In the center of the University of Prishtina’s (Kosovo) campus lie two contrasting buildings. One is the Church of Christ the Savior – a hollow, unfinished Serbian Orthodox Church bearing a golden cross. Less than one hundred meters away stands the Prishtina National Library – an eccentric structure of domes and concrete webs built by a famous Croatian architect in 1982. Yet the building is often disliked by most residents.
This view is an odd concoction, but so is Kosovo. Its past, like the abandoned Serbian Church, seems dark and incomplete. Its present, like the library, seems complicated and foreign-built, but still a structure no one is completely satisfied with. This was the odd flavor in the air of Prishtina: lively and welcoming, but with a taste of frustration. The future was perched, but uncertain whether it would take flight, and, if yes, then to which destination.
On May 8, 2017, nine students and I flew to Prishtina, Kosovo for a one-week study trip as a part of our course “Practical Field Research in Conflict Areas” at the Johan Skytte Institute of Political Studies. Throughout the semester we had studied the conflict between Serbia and Kosovo, the role of international actors, and the process of state-building. Led by Professor Eiki Berg and PhD Fellow Thomas Linsenmeier, we spent five intense days having discussions with expert speakers and visiting a variety of sites. All of this was graciously organized by the University of Prishtina and the OSCE Mission in Kosovo.
When we arrived at Prishtina late Monday evening, our OSCE guide, Fitim Xharfa, greeted us at the airport. We quickly dropped our luggage off at the dormitories and followed Fitim through the bustling city to Tiffany, an Albanian restaurant tucked behind the soon-to-be renovated soccer stadium. Members of the OSCE staff warmly welcomed us as we enjoyed a seemingly never-ending array of Albanian dishes and the traditional liquor – “rakia”. Around 1 a.m., we returned to the dorms, the first of many late nights when we would miss the odd midnight curfew.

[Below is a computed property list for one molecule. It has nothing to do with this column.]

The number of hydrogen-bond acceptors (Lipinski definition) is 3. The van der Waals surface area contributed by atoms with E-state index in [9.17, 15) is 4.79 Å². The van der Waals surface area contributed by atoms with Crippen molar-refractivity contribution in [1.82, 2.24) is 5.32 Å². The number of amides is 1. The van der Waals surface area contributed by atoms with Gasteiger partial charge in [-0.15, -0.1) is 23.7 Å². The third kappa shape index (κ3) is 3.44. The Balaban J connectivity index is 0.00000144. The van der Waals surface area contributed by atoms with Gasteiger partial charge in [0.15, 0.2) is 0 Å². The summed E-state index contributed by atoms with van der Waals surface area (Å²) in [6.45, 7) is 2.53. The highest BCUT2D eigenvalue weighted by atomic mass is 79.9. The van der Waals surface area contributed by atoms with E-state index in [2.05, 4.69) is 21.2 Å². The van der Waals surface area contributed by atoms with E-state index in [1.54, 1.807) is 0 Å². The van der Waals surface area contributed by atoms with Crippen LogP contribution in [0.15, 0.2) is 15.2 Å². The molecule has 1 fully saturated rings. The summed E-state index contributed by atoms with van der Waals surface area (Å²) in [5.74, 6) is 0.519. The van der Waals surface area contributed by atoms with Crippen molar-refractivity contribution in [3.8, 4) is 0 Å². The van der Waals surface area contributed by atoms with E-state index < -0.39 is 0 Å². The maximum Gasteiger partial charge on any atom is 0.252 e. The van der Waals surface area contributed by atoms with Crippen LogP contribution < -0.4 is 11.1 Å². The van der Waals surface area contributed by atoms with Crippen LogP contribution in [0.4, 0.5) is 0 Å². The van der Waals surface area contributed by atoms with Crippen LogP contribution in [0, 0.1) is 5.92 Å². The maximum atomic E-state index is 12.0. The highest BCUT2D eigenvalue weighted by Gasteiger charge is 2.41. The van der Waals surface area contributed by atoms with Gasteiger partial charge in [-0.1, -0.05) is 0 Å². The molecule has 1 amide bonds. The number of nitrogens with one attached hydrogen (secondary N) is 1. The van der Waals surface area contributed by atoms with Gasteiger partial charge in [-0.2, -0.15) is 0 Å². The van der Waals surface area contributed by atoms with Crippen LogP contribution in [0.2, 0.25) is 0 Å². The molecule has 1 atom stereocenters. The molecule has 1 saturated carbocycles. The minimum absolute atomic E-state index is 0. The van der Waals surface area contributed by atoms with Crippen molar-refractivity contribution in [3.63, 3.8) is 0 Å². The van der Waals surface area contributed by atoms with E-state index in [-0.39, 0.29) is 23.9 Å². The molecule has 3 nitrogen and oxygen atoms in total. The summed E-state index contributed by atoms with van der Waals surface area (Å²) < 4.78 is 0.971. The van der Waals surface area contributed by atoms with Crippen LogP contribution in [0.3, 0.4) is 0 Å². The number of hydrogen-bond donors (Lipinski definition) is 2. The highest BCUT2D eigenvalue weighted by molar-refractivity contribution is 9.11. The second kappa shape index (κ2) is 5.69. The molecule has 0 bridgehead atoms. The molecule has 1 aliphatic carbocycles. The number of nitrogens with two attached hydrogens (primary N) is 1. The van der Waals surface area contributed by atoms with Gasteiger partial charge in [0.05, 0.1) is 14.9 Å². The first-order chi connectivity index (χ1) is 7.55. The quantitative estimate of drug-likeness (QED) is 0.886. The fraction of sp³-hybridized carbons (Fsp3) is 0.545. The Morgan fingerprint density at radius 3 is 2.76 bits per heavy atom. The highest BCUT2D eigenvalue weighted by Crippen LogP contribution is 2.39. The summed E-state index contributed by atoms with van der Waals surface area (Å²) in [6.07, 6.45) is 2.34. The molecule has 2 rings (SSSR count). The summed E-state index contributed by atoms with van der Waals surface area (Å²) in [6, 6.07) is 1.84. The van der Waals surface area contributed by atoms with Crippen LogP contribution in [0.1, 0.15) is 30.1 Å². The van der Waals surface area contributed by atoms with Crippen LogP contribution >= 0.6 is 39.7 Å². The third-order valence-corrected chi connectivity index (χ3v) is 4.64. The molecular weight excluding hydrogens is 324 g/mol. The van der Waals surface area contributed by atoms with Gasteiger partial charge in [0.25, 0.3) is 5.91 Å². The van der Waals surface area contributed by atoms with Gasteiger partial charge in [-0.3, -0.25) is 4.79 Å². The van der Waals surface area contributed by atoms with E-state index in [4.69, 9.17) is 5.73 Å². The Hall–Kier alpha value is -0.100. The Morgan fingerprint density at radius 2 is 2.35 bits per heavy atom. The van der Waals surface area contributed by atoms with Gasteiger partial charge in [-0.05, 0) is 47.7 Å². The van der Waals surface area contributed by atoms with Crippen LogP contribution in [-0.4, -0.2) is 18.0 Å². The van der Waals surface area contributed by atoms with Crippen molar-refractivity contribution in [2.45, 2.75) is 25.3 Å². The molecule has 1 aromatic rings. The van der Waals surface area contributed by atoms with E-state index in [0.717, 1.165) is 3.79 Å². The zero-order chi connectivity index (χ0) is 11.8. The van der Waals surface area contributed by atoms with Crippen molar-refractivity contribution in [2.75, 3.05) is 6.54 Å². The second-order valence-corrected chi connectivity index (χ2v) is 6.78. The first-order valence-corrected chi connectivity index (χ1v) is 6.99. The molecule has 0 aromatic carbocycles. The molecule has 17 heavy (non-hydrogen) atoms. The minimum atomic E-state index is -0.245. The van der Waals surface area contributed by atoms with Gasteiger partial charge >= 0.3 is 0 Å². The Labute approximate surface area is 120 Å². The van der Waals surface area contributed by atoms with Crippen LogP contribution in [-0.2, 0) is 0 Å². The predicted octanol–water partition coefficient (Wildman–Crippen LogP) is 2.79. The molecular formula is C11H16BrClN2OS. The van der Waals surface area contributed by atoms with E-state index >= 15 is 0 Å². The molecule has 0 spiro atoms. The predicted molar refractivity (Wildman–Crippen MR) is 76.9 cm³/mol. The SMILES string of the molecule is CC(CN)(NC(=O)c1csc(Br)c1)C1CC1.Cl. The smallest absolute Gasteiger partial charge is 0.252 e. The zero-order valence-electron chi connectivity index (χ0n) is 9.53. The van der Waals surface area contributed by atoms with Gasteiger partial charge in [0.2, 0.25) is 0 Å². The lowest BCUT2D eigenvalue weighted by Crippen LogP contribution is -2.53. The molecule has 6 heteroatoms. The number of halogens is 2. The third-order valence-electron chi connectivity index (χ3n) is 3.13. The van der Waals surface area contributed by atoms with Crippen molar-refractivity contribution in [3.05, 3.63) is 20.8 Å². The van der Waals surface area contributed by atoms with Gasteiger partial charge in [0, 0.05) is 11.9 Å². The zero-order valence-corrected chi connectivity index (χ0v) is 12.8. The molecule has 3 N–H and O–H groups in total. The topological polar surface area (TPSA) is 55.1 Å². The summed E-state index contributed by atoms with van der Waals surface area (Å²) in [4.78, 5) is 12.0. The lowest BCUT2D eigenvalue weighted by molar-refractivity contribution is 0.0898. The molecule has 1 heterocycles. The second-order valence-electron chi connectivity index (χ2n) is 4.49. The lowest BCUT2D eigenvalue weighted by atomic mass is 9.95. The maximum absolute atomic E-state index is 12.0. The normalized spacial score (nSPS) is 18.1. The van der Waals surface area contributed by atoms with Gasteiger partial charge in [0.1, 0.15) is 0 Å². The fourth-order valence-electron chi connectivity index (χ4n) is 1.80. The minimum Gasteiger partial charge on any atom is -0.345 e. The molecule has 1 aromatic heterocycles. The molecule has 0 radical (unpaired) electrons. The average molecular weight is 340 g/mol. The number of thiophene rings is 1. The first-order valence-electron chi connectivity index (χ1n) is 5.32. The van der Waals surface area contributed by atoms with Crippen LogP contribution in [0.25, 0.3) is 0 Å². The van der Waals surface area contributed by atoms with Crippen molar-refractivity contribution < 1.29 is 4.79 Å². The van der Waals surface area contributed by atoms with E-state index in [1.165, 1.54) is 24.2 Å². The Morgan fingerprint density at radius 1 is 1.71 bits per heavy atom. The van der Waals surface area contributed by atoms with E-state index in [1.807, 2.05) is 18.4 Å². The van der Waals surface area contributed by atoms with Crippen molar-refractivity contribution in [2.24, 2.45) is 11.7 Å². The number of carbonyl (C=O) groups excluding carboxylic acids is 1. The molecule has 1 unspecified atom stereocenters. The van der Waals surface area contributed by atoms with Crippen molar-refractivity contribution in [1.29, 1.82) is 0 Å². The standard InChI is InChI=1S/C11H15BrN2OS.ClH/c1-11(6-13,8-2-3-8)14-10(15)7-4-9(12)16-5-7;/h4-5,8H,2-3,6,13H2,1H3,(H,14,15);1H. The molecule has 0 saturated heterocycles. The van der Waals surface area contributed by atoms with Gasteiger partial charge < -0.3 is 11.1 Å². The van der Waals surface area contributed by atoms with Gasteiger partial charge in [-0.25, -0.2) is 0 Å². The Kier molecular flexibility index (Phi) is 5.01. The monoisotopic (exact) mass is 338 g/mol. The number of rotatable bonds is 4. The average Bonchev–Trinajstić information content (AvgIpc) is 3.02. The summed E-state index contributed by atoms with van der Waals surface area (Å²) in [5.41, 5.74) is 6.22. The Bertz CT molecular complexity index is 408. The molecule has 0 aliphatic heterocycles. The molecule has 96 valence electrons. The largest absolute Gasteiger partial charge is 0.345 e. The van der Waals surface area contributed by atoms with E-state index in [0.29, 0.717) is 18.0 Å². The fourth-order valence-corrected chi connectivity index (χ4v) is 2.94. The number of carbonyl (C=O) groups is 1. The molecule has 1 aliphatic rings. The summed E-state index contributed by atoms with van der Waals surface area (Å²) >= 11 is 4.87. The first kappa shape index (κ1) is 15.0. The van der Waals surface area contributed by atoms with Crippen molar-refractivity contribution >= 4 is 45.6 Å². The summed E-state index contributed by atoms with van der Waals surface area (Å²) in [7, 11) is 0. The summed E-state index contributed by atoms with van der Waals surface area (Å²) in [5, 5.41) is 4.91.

The next five days were stacked. In the mornings, we met with academics, politicians, civil society workers, and professionals from international organizations who each discussed a different aspect and perspective on the current state of Kosovo. During the afternoons we visited numerous sites, such as the Assembly of Kosovo, the OSCE Mission in Kosovo, Mitrovica South, and two Serbian-majority municipalities, Gračanica and Mitrovica North. While our time in Kosovo cannot be covered in a single blog post, I will briefly recount my experiences in Prishtina, Gračanica, and North Mitrovica.
A Brief Background
The conflict between Serbia and Kosovo is long-lived and relentless. Throughout the 1990s, Yugoslavia crumbled as former republics and provinces sought independence, while Serbian nationalism rose. Ethnic tensions between Serbians and Kosovo Albanians escalated, and by 1998 the Serbian authorities in Kosovo led a crackdown against Kosovo Albanians and the paramilitary Kosovo Liberation Army (KLA). In 1999, NATO began an air campaign against Serbian forces, citing claims that Serbia was responsible for ethnic cleansing and human suffering. Eventually, Serbian forces retreated from Kosovo, leaving it under UN administration and the Kosovo Force’s (KFOR) protection.
After nearly nine years under the United Nations Mission in Kosovo’s rule (UNMIK), Kosovo declared a unilateral declaration of independence, establishing the Republic of Kosovo in 2008. Yet Kosovo’s status remains contested. As of 2016, over 100 nations have recognized the Republic of Kosovo as a legitimate state. However, Serbia, Russia, and others, including five EU member states, have refused such recognition. In 2013, Serbia and Kosovo held their first talks in Brussels on the normalization of relations, reaching a 15-point agreement which covers topics ranging from the role of Serbian-majority municipalities in Kosovo to border crossings. Nevertheless, many points of the agreement have yet to be fully implemented, and the possibility of rising tensions remains.